Ocwen and Bondholders Clash Over Mortgage Services
A foreclosed house in McLean, Va., in 2009.
Shawn Thew / European Pressphoto Agency
By MICHAEL CORKERY
January 26, 2015
The embattled subprime mortgage servicer Ocwen Financial is accusing a group of mortgage-bond investors of pushing for fast foreclosure and objecting to principal reductions on billions of dollars in mortgages.
I allege that, the mortgage servicer have been doctoring mortgage assignments and testaments all over the country, fabricating documents in a very wide variety of ways for many years, foreclosing on homes with back dated letters and just ordinary fraudulent illegal practice.
The criticism comes after the bondholders released a statement late on Friday complaining that Ocwen had failed to adequately service mortgages. The statement suggested that the bondholders would take some form of legal action against the company.
Remember the trustee were the front runners for the shoddy mortgage originators up until 2007, when companies like Ameriquest issued in a masterful fashion every kind of predatory mortgage loan based on every NINJA property possible. Ocwen acquired the servicing rights knowing it was getting a cat in a bag, the bond holders also bought bad paper and they too knew that the cat was in a bag, they just did not think it would get out.
In a letter to the bondholders’ lawyer, Ocwen’s lawyer Richard A. Jacobsen said the group’s “ultimate objective” was to “stop servicers from modifying loans and force them to foreclose on and evict as many homeowners as quickly as possible.”
I allege that this statement by this lawyer is of a psychopathic nature as Ocwen has no intention as Ocwen has no intention of modifying any loan or giving any principle reduction, it simply fabricates any attestation, power of Attorney, Assignment of Mortgage or any court paper to evict the homeowner, the history have shown this since 2006, the record is clear I have seen affidavits, which were totally illegitimate and totally illegal filed in Bankruptcy cases in many Jurisdictions
Mr. Jacobsen, of the law firm Orrick, Herrington & Sutcliffe, said the investors, including “certain hedge funds,” also continue to object to the use of principal reductions in the national mortgage settlement that federal authorities had reached with multiple banks and financial firms. Mr. Jacobsen said Ocwen’s national mortgage settlement allows for principal reductions, which are often the most effective way to help struggling homeowners avoid foreclosure.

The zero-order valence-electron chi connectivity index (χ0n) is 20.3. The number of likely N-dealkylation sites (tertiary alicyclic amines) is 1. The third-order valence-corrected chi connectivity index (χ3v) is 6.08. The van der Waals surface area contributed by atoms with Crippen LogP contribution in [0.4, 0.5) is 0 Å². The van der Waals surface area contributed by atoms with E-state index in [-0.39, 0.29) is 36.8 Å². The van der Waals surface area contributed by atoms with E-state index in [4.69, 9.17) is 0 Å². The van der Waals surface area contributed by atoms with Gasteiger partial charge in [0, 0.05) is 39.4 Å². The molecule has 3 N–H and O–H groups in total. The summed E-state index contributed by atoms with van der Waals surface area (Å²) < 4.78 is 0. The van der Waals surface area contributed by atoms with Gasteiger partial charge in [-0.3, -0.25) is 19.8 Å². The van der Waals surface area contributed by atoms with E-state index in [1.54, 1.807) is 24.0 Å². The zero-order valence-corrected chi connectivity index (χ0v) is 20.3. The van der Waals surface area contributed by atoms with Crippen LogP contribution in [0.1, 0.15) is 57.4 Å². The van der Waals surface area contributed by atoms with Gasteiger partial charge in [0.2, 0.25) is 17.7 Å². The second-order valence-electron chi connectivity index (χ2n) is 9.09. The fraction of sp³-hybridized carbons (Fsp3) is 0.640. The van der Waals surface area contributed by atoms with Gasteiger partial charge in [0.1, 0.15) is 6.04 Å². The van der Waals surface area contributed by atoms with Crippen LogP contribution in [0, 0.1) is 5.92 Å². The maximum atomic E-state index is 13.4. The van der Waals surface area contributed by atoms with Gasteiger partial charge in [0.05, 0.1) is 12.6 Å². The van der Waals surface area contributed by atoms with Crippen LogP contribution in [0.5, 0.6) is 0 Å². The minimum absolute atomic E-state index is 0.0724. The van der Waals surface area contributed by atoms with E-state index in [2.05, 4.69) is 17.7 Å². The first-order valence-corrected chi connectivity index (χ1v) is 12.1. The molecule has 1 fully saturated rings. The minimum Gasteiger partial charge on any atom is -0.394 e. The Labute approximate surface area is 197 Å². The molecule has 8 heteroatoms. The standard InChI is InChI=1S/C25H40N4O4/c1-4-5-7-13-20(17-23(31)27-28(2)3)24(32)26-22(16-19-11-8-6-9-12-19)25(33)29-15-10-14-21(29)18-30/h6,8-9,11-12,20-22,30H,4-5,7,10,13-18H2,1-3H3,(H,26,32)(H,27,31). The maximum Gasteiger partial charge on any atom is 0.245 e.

Here the company Ocwen is making a false endeavor to ride on on the backs of the “ struggling homeowners” to pretend that they are in-fact being the good guys, this is pure delusion, I allege, Ocwen has a history of homeowner abuse, mind you they are not the only devils in the mortgage scam hell, but they are one of the big ones.
But Kathy Patrick, a lawyer for the bondholders said in a statement on Monday that “Ocwen’s claim that investors are seeking to accelerate foreclosures is false.” She added, “For several years, these investors have been advocates for prudent, prompt, and competent modifications and were industry leaders in establishing modification protocols — that predated the National Mortgage Settlement — to ensure prudent modifications could and would be done.”
I actually am apt to believe Kathy Patrick more than Ocwen as the Pooling and Servicing Agreement has a stated provision for mortgage reduction and loan modification based on perceived potential losses. The bond holders were told that about 15% of the loans may default in the Prospectus of the Pooling and Servicing agreement. Homeowners have long allege that the bond holders would get insurance and tax incentives and payouts to modify the loans or to write them down.
Underlying the dispute is a simmering tension between bondholders and the companies, like Ocwen, that service the mortgages bundled into the bonds. Servicers are supposed to help the investors realize the greatest value from the bond, which can be achieved through foreclosure in some cases or modifications in others.
Rarely does such tension boil over into public. But on Friday, the law firm Gibbs & Bruns, which represents investors in 119 mortgage bonds serviced by Ocwen, released a statement accusing the company of failing to perform its duties.
The company is between a rock and a hard place, the rock is that the loan origination was shoddy from the start, the Trustee knew this, Ocwen knew this but they entered into a Pooling and servicing agreement that simply, they, could not comply with. The trustee may have entered into table funding with the originators, banking on the jaded Judicial system and the foreclosure mills to deliver the defaulted loan and not face counter claims by the borrower, but a strange set of occurrences occurred and the homeowners fought back with the support of the CPFB and other stated black letter law. Now the bond holder may have stepped into the shoe of the Originator and may be faced with some stiff counter claims by borrowers.